Edward Scissorhands

Matthew Bourne, Lez Brotherston & Terry Davies based on the film by Tim Burton, screenplay Caroline Thompson, music by Danny Elfman
New Adventures
Newcastle Theatre Royal

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Christina Rebecca Gibbs as Charity Upton Credit: Johan Persson
The company in Edward Scissorhands Credit: Johan Persson
Liam Mower as Edward Credit: Johan Persson

It is always exciting to see a Matthew Bourne production; he’s a consummate choreographer with a terrific range of crowd-pulling works. He and New Adventures company return to Newcastle this week with a revival of Edward Scissorhands, originally choreographed in 2005 and based on the 1990 film by Tim Burton, with screenplay by Caroline Thompson and music by Danny Elfman, which starred Johnny Depp.

New Adventures is the only company in the world to have created a stage version, and it holds closely to the original story about an innocent creature, whose maker dies before he has completed him, leaving him without hands but with scissors instead. Brought up in a tower, Edward flees on the death of his maker, entering the real world naïve and innocent. Being different, he is sometimes feared, sometimes derided, but is welcomed into a clean-living American suburban family, The Boggs; his adventures, the love he finds and his ultimately tragic death is a modern fable.

The show opens with a flashback, which gives context to his creation and his flight from the tower.

The different worlds are amazingly realised—the suburban street set and costumes by the legendary Lez Brotherston, where six small families live, is pitch-perfect Americana, with superb lighting by Howard Harrison. The park scene is also fantastic. Edward, finely danced by Liam Mower, is made at home by the Boggs family, parents Peg and Bill (Kerry Biggin and Glenn Graham) and their two children, Kim and Kevin. He finds himself rapidly falling in love with cheerleading Kim, danced with aplomb by Ashley Shaw.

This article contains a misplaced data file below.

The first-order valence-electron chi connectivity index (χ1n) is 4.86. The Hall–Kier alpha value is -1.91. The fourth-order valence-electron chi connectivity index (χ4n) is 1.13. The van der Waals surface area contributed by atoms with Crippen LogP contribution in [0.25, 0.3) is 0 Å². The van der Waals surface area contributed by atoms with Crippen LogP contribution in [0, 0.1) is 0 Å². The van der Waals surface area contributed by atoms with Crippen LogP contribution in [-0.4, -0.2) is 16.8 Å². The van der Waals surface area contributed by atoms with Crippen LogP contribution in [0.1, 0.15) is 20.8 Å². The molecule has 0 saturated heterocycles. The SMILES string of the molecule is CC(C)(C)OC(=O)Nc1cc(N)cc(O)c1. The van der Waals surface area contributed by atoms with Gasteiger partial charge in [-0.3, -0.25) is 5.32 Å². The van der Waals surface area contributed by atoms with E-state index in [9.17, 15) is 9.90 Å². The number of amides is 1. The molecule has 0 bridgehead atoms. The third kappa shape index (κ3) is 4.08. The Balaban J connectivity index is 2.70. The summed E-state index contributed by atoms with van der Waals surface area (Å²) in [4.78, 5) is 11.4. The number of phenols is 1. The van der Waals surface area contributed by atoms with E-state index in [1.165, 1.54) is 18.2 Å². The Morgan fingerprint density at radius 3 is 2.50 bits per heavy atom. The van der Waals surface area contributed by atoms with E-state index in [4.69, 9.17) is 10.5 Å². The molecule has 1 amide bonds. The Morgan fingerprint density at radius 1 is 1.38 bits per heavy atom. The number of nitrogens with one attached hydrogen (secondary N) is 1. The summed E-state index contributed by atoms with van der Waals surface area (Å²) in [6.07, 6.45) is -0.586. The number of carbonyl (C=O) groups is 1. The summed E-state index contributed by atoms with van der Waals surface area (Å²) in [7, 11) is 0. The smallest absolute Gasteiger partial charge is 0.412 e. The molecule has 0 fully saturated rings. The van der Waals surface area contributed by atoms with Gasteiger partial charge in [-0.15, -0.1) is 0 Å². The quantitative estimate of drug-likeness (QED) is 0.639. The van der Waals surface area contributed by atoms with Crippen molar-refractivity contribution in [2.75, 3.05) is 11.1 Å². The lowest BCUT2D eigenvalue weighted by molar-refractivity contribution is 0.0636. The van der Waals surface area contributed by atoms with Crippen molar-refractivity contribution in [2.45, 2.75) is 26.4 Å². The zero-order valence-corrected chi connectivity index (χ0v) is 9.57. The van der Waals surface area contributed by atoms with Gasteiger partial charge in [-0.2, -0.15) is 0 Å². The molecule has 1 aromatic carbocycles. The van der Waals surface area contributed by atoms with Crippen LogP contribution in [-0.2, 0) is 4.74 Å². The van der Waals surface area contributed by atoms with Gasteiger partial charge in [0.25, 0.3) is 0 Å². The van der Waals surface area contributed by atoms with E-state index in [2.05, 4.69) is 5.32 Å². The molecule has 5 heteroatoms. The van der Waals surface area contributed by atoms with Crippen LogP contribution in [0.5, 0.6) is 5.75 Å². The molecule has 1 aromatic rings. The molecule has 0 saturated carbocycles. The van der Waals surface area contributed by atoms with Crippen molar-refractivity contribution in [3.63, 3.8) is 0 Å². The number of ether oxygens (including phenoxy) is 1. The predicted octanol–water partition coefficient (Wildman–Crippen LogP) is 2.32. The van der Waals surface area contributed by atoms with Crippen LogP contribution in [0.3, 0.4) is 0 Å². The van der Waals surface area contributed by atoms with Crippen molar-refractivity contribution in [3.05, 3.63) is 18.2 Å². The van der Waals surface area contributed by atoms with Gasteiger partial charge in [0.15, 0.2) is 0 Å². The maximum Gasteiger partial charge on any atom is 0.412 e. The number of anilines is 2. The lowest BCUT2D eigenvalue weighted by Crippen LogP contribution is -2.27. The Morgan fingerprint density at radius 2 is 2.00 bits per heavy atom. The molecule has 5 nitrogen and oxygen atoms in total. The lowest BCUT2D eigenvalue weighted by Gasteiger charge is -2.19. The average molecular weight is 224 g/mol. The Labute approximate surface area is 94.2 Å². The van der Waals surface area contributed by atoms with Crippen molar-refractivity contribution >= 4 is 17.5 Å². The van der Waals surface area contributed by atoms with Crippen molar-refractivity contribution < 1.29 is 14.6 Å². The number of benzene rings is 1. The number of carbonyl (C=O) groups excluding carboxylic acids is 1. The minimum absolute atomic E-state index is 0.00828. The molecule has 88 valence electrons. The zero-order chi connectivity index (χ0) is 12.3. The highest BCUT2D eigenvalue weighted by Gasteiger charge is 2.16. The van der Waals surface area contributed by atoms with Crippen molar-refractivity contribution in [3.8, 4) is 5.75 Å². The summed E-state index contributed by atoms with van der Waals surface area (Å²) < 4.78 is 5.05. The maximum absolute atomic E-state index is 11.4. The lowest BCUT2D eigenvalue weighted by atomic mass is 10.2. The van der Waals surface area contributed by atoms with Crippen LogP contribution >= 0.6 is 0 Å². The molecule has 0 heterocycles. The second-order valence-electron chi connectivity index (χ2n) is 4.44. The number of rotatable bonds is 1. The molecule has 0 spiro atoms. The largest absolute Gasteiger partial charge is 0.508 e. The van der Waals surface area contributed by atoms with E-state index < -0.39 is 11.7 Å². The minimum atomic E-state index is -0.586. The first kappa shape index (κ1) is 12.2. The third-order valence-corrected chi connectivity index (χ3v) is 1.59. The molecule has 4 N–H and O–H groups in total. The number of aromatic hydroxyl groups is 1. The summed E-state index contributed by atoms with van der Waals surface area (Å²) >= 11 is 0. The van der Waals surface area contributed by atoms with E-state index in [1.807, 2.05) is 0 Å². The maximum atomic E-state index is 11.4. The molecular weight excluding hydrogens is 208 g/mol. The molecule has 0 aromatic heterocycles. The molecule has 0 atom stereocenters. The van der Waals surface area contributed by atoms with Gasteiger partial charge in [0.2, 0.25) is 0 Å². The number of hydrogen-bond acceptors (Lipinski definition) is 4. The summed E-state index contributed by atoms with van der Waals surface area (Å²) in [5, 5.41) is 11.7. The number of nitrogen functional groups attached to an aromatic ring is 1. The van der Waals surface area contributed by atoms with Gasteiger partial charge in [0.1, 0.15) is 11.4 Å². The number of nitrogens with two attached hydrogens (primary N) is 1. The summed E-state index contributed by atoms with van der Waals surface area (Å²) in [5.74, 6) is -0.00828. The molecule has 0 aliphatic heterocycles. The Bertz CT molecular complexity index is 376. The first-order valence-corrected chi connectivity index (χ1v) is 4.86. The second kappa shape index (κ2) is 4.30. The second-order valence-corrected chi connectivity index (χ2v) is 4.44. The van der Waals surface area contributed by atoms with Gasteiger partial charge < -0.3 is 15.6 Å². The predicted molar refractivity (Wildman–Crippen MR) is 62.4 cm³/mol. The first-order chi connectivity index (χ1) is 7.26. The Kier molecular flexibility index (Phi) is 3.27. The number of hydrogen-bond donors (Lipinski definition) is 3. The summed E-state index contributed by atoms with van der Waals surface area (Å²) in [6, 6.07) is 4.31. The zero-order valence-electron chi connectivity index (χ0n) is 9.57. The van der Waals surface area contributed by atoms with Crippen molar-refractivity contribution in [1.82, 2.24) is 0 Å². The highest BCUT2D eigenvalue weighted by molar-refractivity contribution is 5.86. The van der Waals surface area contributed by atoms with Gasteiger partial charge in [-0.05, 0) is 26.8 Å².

The rest of the street's inhabitants react in different ways—he’s an outsider, he looks different, he doesn’t have hands and scissors are dangerous and/or useful! The Christian fundamentalist family, the EverCreechs, are against him and show it.

There are some fantastic group dances, with clever characterisation, a vast number of costumes and lots of quirky individual movement popping up. Two dream sequences are squeezed in and act 1 ends with a strong image of Edward Scissorhands longing for Kim.

Act 2 starts with the Eduardo salon, where he is shown at the height of his popularity and does everything from hairdressing to topiary with great success. The topiary dream scene leans towards over the top, but the duet between Kim and Edward is filled with Bourne’s trademark, inventive choreography, full of joy and romance.

It is at the Christmas celebrations that things go awry, and the final moments of the show are moving and poignant. This production has pace, colour, style, razzamatazz and speedy movement. Bourne has a close-knit team who’ve worked together for years, and this is both a strength and a weakness as Edward Scissorhands occasionally borders on the predictable and obvious. There are so many costumes changes, so many sets, such bright lighting and, despite good dancing, particularly from Mower's Edward, it can feel a little shallow. The music, which has re-arrangements and new material by Terry Davies, tends to the sugary. The irony that is intended in this production doesn’t always work, sadly.

However, the audience gave the cast a standing ovation; Edward Scissorhands had been taken to their hearts!

Reviewer: Dora Frankel

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